diarrheal illness since the mid 1980’s. This is really due to the emergence
of a chlorineresistant
parasite called Cryptosporidium, and this parasite actually now accounts for
over half of the pool-associated outbreaks that we document, primarily because
we find is it now bypasses that major barrier that we find in swimming pools,
[Matthew Reynolds] If my family is swimming in a pool, what preventive measures
we take to reduce the possibility of infection?
[Dr. Beach] First, let’s keep in mind that most outbreaks are prevented
by good pool
maintenance. But if you want to reduce risk even further, when you visit the
if you or your child are ill with diarrhea, you don’t go swimming. Remember
that this is
communal bathing water and so you want to minimize how much water you get in
mouth and certainty how much you swallow. And finally, we need to improve hygiene,
so shower before you get in the pool, change diapers in a restroom where you
wash up afterwards. Talk to your pool operator. Understand better how they’re
operating their pool. Are they well trained to do that? Ask about the inspection
that they got the last time from the health department. We ask about it for
restaurants. Why don’t we ask about it at the local pool? Think about
taking some action
yourself. You can buy test strips to measure chlorine and pH at the pool. If
it’s low, ask
your operator why they’re not there protecting your health. If you own
a private pool, you
need to understand how to operate that pool properly and how to handle the
that you use during that operation.
[Matthew Reynolds] Since beaches and lakes don’t use chlorination and
other things can someone do to protect themselves from water-related illness
[Dr. Beach] Well, clearly one needs to follow all the precautions I just mentioned
as taking personal action. But there are several other things to keep in mind.
natural environment, you really want to avoid swimming at the beach or the
lake and so
on following heavy rains because we are washing in potentially contaminated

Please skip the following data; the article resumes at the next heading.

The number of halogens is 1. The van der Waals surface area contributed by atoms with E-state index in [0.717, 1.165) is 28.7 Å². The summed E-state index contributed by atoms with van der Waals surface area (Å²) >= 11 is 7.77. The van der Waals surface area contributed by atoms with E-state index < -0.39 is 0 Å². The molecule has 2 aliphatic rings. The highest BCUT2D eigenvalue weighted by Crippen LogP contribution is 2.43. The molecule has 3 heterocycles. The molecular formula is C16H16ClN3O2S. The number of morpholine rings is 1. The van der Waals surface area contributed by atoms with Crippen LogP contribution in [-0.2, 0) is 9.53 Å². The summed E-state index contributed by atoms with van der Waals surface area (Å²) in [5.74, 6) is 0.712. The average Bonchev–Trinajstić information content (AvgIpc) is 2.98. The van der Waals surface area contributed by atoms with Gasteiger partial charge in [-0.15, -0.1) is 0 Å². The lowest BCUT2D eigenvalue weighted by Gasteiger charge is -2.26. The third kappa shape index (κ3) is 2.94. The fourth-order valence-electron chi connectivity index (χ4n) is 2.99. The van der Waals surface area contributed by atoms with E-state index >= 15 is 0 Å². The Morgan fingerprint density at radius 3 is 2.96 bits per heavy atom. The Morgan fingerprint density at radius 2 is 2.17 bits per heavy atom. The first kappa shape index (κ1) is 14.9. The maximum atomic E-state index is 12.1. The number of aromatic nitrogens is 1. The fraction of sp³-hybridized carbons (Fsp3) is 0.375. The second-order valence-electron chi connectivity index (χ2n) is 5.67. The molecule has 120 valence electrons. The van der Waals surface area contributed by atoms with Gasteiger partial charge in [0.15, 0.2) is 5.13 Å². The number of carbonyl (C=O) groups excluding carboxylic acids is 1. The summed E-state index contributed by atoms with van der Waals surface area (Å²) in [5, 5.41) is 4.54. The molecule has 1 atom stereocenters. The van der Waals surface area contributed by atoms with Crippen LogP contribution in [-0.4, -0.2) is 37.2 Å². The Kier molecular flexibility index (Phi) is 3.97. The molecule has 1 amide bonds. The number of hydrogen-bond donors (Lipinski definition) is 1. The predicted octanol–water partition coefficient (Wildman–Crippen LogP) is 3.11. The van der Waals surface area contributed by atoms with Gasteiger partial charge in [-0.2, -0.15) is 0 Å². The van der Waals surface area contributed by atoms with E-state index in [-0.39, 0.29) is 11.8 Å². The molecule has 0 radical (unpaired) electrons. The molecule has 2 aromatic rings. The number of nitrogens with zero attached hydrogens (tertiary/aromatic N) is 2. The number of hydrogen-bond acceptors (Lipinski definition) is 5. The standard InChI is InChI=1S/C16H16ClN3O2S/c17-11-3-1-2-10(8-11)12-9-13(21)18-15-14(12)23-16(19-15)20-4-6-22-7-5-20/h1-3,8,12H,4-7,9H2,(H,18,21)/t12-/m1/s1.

from the watershed. Also, if you see exposed storm drains or other drains where
see liquid coming into the swimming area, you don’t want to swim around
because you’re not clear about whether that water’s contaminated.
And finally, I think a
key is that you should ask your state or local health department whether there’s
indicator testing at the beach to look at water quality. Many times this is
posted on the
internet so you can actually view it before you go to the beach. The key is
But I think one thing we need to keep in perspective here is that hundreds
of millions of
swimming visits occur every year and most of those people aren’t getting
ill. We’re just
bringing out new information to try and help you reduce the risk even further.
[Matthew Reynolds] Where can I learn more about recreational water outbreaks
other things I can do to help keep my family healthy?
[Dr. Beach] Well, we want you to educate yourself and we think a key resource
the CDC Healthy Swimming website which can be found at
www.cdc.gov/healthyswimming as one word.
[Matthew Reynolds] Thank you for taking the time to talk to us today Dr. Beach.
[Dr. Beach] You’re welcome. Thanks so much for inviting me.
[Matthew Reynolds] That’s it for this week’s show. Don’t
forget to join us next week.
Until then, be well. This is Matthew Reynolds for A Cup of Health with CDC.
[Announcer] To access the most accurate and relevant health information that
you, your family and your community, please visit www.cdc.gov.